The Glories of Vishnupura

The pervasiveness of Krishna consciousness in Bengal, especially in Vishnupura, lasted well after the time of Srinivasa and into the following centuries. King Virhamvir’s successor, Raghunatha Singh I, built Vaishnava temples in many distant villages to make Krishna consciousness popular with the tribal people. In fact, the kings of Vishnupura from the time of Virhamvir onward assumed great responsibility for the material and spiritual wellbeing of their subjects.

According to Dr. Sambidananda Das:

In short, the Vaishnava kings, from Vira Hamvira downwards, developed Vaishnava culture in all its branches. The practical religious lives of the kings … made the people of Vishnupura God-fearing, virtuous, humble, and courteous in manner and pure in heart. It is not an easy matter to make the whole population happy and pious. [But] the people regarded their kings as their gurus. To this day it is their custom to offer edibles to Sri Chaitanya’s altar in the name of the king, on the occasion of public worship. Thus did Srinivasa, through Raja Vira Hamvira, start a new epoch in the religious life of the country.2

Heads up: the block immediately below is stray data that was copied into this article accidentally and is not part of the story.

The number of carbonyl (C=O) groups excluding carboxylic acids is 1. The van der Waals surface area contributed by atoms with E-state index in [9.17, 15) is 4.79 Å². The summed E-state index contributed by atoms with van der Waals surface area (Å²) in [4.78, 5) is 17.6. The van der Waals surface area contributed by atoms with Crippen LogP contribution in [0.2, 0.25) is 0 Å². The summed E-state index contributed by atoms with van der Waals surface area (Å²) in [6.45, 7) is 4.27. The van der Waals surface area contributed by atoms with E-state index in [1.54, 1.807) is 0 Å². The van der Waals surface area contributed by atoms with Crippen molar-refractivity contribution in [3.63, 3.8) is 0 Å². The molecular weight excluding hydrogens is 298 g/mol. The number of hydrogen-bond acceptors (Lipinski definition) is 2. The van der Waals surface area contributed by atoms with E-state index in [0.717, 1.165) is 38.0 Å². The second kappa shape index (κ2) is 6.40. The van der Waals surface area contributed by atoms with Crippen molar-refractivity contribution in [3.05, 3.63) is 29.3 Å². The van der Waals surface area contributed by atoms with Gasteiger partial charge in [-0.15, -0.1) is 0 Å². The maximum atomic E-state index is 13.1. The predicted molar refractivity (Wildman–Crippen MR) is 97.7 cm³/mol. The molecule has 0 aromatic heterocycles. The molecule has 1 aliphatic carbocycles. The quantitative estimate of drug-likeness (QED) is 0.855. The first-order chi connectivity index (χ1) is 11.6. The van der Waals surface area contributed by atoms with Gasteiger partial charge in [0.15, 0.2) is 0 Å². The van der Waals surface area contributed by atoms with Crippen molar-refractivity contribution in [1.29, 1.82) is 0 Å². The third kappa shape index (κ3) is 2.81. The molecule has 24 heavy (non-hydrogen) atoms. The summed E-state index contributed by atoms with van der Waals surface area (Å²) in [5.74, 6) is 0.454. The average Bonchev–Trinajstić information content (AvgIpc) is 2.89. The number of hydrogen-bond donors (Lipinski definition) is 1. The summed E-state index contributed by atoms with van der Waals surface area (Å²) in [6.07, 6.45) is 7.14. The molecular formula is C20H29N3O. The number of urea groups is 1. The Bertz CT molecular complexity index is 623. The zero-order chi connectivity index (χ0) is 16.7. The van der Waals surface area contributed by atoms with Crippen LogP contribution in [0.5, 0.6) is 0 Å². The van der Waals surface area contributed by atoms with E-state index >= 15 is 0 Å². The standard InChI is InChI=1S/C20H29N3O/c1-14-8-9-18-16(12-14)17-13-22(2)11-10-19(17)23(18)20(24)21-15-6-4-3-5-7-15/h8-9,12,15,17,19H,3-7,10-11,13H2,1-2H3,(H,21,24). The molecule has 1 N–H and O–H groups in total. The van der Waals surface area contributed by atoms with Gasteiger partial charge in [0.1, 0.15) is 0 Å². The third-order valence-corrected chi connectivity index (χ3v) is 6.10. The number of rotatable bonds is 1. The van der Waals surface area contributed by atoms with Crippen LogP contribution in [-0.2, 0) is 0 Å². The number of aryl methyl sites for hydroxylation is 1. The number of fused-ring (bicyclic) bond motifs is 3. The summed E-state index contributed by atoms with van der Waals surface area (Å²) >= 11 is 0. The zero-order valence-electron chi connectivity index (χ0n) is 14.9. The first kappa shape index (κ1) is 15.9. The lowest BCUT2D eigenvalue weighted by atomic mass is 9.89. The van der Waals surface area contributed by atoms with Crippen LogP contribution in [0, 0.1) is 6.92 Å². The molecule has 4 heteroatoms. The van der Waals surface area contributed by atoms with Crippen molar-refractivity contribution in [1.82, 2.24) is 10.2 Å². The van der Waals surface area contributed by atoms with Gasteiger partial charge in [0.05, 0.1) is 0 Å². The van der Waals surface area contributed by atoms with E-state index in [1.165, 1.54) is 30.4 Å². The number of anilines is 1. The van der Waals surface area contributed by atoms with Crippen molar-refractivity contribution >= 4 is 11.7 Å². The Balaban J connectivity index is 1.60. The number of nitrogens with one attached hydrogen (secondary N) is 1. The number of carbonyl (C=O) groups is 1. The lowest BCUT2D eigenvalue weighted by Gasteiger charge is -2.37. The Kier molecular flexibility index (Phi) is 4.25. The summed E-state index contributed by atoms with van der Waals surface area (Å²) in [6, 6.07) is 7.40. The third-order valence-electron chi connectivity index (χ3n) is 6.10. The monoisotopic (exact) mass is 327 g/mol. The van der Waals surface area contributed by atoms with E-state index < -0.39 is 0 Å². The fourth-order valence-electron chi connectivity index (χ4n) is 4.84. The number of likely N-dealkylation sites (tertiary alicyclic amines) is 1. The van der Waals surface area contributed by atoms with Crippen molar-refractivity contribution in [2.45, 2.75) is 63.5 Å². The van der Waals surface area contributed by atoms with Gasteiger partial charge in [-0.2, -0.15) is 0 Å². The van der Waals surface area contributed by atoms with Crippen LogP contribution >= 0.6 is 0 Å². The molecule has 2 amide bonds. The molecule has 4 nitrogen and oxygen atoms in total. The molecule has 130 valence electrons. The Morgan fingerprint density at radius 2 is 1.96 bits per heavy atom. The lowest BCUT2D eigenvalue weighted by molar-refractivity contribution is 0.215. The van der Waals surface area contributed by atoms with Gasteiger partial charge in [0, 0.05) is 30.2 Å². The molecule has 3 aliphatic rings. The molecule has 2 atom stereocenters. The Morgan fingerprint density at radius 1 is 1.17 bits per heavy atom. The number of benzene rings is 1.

Srinivasa’s Daily Activities

The activities of Srinivasa Acharya can fill volumes, and they have. Several books offer details of his daily life in Vishnupura and Jajigram.

In the early morning he would read from scriptural books, explaining and interpreting them for his disciples. The study of these books would occupy him until ten o’clock in the morning. Then, till two in the afternoon, he would chant on beads in solitude, occasionally worshiping Krshna according to his inner meditation. From four o’clock to six in the evening he would perform congregational chanting with his disciples. The form of kirtana for which he became famous is called Manohar Shoy. Some say it is the only authentic classical style that has survived. At night he used to instruct his disciples and talk with them of Krishna’s pastimes.